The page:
From their home in Seattle’s Ballard neighborhood, Zane and Danielle Miller see signs of the city’s booming economy. Construction cranes crowd the downtown skyline five miles to the south, and the couple’s once affordable area has become a sought-after destination as newcomers come for jobs at Amazon and other tech companies. Over the past year home prices in Seattle have soared nearly 10%, and the number of houses for sale has plunged 27%, according to online real estate marketplace Zillow.
Meanwhile, says Zane, “things are starting to feel pretty cramped” in the two-bedroom house the couple bought 11 years ago, before they had their two daughters, ages 8 months and 3 years. Selling their house, now worth twice econowhat they paid, would be easy. But finding another place nearby? That’s the problem. “We made an offer on a house down the street, and I’m sure we were severely outbid,” he says. “There were seven offers that day.”
If you’re looking to make a move yourself, you’ve probably encountered a similar scenario. Across the country the prevailing trends this spring are higher prices, an influx of new buyers, and too few houses for sale—straining buyers at all levels. For homeowners who need to sell before moving to their next place, timing concerns complicate both transactions. “We have a bit of a musical-chairs dilemma,” says Svenja Gudell, Zillow’s chief economist.
The current squeeze reflects both supply and demand pressures. The construction of single-family homes still hasn’t recovered from the cutbacks that followed the financial crisis. (As of February the annualized rate was 822,000 homes; the historical average is more than 1 million.) Meanwhile, millennials—the generation of people ages 19 to 35—are entering their peak nesting years. The group made up 35% of all buyers between mid-2014 and mid-2015, up from 28% three years earlier, the National Association of Realtors finds. Boomers looking to downsize “are now competing for the same houses as their children,” says Gudell.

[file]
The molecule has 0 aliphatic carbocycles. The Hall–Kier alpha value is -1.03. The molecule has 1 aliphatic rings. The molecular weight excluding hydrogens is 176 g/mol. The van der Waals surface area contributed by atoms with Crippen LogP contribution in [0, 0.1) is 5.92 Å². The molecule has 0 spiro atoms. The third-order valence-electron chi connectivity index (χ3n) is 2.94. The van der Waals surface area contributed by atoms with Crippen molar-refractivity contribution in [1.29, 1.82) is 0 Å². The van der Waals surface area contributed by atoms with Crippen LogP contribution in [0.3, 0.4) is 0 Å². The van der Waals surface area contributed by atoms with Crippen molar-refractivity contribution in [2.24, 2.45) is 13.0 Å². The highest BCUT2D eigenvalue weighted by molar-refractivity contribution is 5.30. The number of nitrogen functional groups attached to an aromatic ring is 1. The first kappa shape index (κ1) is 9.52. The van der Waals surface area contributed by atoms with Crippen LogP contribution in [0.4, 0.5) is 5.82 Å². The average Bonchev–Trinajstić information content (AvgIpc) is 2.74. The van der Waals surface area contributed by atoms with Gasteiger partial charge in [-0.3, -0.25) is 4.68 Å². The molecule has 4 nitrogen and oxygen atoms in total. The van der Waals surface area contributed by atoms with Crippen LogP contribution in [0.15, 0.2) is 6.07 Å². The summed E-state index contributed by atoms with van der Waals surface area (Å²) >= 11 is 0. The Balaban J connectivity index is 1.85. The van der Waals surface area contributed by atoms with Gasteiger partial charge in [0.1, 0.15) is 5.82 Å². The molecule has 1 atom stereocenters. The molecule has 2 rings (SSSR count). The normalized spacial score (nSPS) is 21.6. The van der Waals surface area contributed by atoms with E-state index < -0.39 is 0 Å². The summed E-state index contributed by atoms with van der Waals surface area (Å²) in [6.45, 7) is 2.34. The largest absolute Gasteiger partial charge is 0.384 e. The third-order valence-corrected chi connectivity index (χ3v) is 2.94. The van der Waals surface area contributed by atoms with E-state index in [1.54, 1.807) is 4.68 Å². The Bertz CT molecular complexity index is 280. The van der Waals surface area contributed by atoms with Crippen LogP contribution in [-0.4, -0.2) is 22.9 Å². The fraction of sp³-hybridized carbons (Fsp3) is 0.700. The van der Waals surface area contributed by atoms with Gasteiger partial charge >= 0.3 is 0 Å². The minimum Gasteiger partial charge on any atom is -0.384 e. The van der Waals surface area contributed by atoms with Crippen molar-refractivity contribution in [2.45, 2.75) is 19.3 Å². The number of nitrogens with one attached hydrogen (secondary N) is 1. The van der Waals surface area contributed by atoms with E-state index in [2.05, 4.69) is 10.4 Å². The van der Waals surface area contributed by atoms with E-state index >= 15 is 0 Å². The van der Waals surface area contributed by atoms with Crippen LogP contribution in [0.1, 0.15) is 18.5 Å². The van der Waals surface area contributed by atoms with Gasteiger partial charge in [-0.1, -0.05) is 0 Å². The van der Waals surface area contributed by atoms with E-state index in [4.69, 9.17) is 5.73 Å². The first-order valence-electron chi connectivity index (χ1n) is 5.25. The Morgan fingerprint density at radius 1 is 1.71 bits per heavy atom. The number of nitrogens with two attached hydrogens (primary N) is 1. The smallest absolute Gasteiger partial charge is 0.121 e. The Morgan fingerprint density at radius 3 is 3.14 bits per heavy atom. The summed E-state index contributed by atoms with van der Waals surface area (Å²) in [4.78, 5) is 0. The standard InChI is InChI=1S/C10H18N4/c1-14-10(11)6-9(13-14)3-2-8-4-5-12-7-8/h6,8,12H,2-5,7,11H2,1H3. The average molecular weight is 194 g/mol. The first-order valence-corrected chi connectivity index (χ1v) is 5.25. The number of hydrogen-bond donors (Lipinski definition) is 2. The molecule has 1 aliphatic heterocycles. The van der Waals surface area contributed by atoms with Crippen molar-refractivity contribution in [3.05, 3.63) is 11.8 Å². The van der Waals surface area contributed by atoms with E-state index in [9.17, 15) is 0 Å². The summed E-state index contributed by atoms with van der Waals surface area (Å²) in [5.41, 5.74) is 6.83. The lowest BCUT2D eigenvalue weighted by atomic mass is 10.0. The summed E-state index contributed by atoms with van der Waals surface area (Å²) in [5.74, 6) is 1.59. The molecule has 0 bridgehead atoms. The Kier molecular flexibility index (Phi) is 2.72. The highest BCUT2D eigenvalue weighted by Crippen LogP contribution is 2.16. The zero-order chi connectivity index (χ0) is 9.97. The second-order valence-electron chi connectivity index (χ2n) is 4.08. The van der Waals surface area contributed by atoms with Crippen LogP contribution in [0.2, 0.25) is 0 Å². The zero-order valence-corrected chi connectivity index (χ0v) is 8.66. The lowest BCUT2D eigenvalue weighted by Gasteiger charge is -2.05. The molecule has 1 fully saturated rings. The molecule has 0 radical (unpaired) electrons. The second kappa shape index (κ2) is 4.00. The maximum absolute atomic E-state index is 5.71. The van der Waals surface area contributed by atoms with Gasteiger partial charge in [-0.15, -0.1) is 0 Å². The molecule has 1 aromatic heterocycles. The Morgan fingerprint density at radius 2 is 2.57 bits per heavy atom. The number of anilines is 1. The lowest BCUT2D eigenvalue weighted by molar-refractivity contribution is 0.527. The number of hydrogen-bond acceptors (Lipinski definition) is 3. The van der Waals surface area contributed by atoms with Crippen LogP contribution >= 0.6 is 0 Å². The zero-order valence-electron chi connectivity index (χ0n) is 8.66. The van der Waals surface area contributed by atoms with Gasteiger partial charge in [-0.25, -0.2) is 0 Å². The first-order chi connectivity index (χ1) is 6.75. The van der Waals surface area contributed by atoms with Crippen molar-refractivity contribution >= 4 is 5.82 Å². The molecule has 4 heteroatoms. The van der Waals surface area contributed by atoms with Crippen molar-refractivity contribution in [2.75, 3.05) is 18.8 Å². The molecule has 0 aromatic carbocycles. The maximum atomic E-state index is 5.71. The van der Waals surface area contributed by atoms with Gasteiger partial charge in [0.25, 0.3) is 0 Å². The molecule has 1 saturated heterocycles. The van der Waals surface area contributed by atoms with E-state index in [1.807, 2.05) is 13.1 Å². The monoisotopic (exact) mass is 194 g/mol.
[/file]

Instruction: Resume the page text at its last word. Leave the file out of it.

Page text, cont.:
A year ago economists believed that more homes would come on the market, but things have only gotten tighter. Nationally, inventory is 9% lower than a year ago, and all but four of the 35 largest markets tracked by Zillow now have fewer homes for sale than at the same time last year. And the problems aren’t just in hot markets like New York City and San Francisco. “We’re seeing low inventory in places not usually associated with housing shortages—places like Nashville, Raleigh, and even Kansas City,” says NAR chief economist Lawrence Yun.
Read the whole Spring Real Estate Guide:
- 6 Cleverest Moves for First-Time Home Buyers
- 4 Smart Ways to Buy a Bigger Home Now
- 5 Best Moves for Downsizing Your Home
- Smartest Ways to Maximize Your Home’s Value
- Hottest Real Estate Markets for the Next Five Years
The tight market is driving up prices. About a decade after peaking in the last, ill-fated real estate boom, home values rose 5.7% in 2015, according to the closely watched S&P/Case-Shiller 20-City Composite Home Price Index. As of December, prices were up 36% from the market bottom in early 2012, although they have yet to pass bubble-era peaks in most cities. In some spots, bidding wars and home flippers have resurfaced as well. Most economists think home prices will keep climbing, albeit not as much as last year. The NAR is calling for a 4.4% increase in existing home prices this year and 3.4% in 2017; other economists and strategists also put 2016 price growth in the 4% to 5% range.
One limiting factor may simply be what buyers can pay. Home price growth is outpacing wage growth in well above half of the 456 U.S. counties analyzed by RealtyTrac in its first-quarter 2016 home affordability report.
Andres Carbacho-Burgos, a senior economist at Moody’s Analytics, sees potential easing on the inventory front: While the supply of homes for sale is tight, the vacancy rate of all housing (including homes not for sale) is actually above the 8% historical average. That hints at a “shadow inventory” that may hit the market as prices appreciate further, he says.
Whether you’re eager to make a move or sitting on the sidelines, a first-time buyer or an empty-nester hoping to scale back, you’ve probably got a few challenges and advantages unique to your position. Use the 19 strategies in our Spring Real Estate Guide — with tips for first-time home buyers, trade-up buyers, would-be downsizers, and happy homeowners who are staying put (for now) — to max out your purchasing power and wind up in the home that suits you best.
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